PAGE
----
EU narrative

What is the European Way of Life, anyways?

We’re glad that on 13 November 2019 the European Commission decided to change the portfolio name from “Protecting our European Way of Life” to “Promoting our European Way of Life”

Margaritis Schinas, the Commissioner-designate for “Protecting our European Way of Life”, is not in charge yet but he is already swamped with emails, calls and owls from citizens, national governments and members of the wizarding community, all trying to help him defining what the European Way of Life is.

“Crusades, that’s what makes us Europeans”, say the Hungarians; “Hospitality is better, we opened our borders first”, reply the Austrians. Italians argued that hygiene is more important, and asked to make bidet compulsory in every European household.

Ok, why don’t we focus on something easier, like food and drinks?
“On a hot summer day nothing is better than hladna pića” say the Croatians, leaving the Slovaks rather shocked. Bulgarians insist on making Ajvar the only allowed spread in autumn, while Romanians prefer Zacuscă. “What’s the difference?” ask the Maltese, “a few slices of Gbejniet, that’s autumn”.

Seasonal traditions are important too…
“Jumping in a frozen lake after sauna is the best way to feel alive in winter”, insist the Finns, while the Cypriots caught a fever just imagining the scene. “German wine is the best way to welcome spring”, conclude the Germans, while the French can’t stop laughing. Swedes push for fika during the whole summer, “All three weeks of it!”. Slovenians would rather go fishing: “But our neighbours don’t let us enjoy this activity”.

Forget it. Maybe religion?
“The Inquisition was quite popular” suggest the Spaniards. “Catholicism!” shouts an Irish voice, but a group of Huguenots makes them shut up. …Christianity at least?
“Actually, we are proud of our original and natural-driven pagan festivities” whisper the Latvians. “And have you ever heard of Greek and Latin culture?”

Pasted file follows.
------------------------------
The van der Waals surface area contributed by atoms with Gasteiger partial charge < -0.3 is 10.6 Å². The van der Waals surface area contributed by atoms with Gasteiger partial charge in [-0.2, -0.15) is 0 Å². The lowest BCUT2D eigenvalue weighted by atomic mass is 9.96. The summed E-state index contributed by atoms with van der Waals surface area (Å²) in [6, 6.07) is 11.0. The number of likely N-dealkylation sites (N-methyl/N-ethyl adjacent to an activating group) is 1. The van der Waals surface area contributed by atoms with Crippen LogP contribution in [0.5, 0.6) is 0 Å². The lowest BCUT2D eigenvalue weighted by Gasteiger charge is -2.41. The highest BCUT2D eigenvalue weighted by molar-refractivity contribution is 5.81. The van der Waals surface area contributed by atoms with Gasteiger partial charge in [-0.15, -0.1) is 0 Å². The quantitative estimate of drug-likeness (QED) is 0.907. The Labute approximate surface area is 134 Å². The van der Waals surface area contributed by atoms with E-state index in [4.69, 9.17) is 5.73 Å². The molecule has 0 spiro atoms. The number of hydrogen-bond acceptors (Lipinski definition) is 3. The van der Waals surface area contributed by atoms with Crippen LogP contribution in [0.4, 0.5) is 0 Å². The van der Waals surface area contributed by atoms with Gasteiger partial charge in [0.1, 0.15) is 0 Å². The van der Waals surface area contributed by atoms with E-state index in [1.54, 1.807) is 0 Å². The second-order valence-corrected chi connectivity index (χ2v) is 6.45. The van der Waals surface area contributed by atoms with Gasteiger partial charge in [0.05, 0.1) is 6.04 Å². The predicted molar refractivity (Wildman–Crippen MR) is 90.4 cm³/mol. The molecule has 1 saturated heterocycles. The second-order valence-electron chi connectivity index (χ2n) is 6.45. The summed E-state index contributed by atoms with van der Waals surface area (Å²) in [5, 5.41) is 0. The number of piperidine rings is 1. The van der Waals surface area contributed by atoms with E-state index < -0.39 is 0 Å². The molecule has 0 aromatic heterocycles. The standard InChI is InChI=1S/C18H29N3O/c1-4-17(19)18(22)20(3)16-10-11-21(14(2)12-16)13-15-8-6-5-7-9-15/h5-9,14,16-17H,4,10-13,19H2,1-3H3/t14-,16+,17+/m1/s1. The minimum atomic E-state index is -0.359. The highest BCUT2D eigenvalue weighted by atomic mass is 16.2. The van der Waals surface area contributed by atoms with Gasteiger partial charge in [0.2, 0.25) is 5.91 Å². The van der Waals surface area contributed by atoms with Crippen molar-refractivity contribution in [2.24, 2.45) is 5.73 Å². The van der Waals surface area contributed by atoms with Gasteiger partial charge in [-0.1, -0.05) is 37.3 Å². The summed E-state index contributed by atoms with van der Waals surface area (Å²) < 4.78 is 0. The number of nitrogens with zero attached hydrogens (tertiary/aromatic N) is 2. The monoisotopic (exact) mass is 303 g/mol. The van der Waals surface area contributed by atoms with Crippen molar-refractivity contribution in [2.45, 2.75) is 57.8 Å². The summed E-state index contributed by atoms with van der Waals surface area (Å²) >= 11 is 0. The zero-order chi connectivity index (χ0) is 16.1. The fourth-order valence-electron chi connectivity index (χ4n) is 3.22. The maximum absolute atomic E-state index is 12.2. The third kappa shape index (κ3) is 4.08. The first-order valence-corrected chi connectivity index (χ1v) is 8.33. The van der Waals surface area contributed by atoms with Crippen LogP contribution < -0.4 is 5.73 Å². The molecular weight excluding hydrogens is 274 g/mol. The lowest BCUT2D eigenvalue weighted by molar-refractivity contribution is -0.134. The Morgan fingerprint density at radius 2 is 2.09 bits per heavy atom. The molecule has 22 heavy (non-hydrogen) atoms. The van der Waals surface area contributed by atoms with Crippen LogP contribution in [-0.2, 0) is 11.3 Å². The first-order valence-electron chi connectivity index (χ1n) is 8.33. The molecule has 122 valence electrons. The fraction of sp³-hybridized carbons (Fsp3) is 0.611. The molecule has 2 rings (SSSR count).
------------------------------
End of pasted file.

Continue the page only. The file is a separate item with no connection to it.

Ok, let’s keep searching… The portfolio contains the dossier on refugees, migration and asylum policy… Maybe Islamophobia?
“Well, it is one of the main fear that we spread” Poland says. “Actually, we are scared of anybody who hears voices or believes in books written thousands of years ago”, say the Czechs: “The fact that you can be atheist without risking your life makes us proud to be European”.

“Anyone else here is afraid of the Russians?” ask the Lithuanians. “Not really, they are so far away” reply the Portuguese. “Winter would be very cold without them and our bank accounts empty” shout a few extreme-right political parties.

“What about investments?”, suggests Luxembourg
“You mean exploitation?” reply the Greeks
“Embracing the digital age?” propose the Estonians vigorously
Danes approve but the Belgians run to look up the term “digital” in the printed version of the Encyclopaedia Britannica.

No input from the Dutch?
“We’re rolling some home-made cigarettes. Weed is what you need if you really want to embark in this discussion”

“These are just silly stereotypes, good for satire, but nothing else”, say the Europeans. “We are more than the sum of our parts: accepting, appreciating and overcoming our differences, this is what made us unique in the last decades.”

We hope this post helps the discussion.
Good work to you, Commissioner Schinas. Your portfolio is a very sensitive one, acting and communicating properly on these matters is vital for the future of our beloved Union!

P. S. If you feel that “Protecting our European Way of Life” is an unsettling name, it means you actually do have a European way of life.
P. P. S. Meanwhile, melancholic Brits are sipping their tea, nostalgically thinking: “We’ll miss all the funny conversations!”

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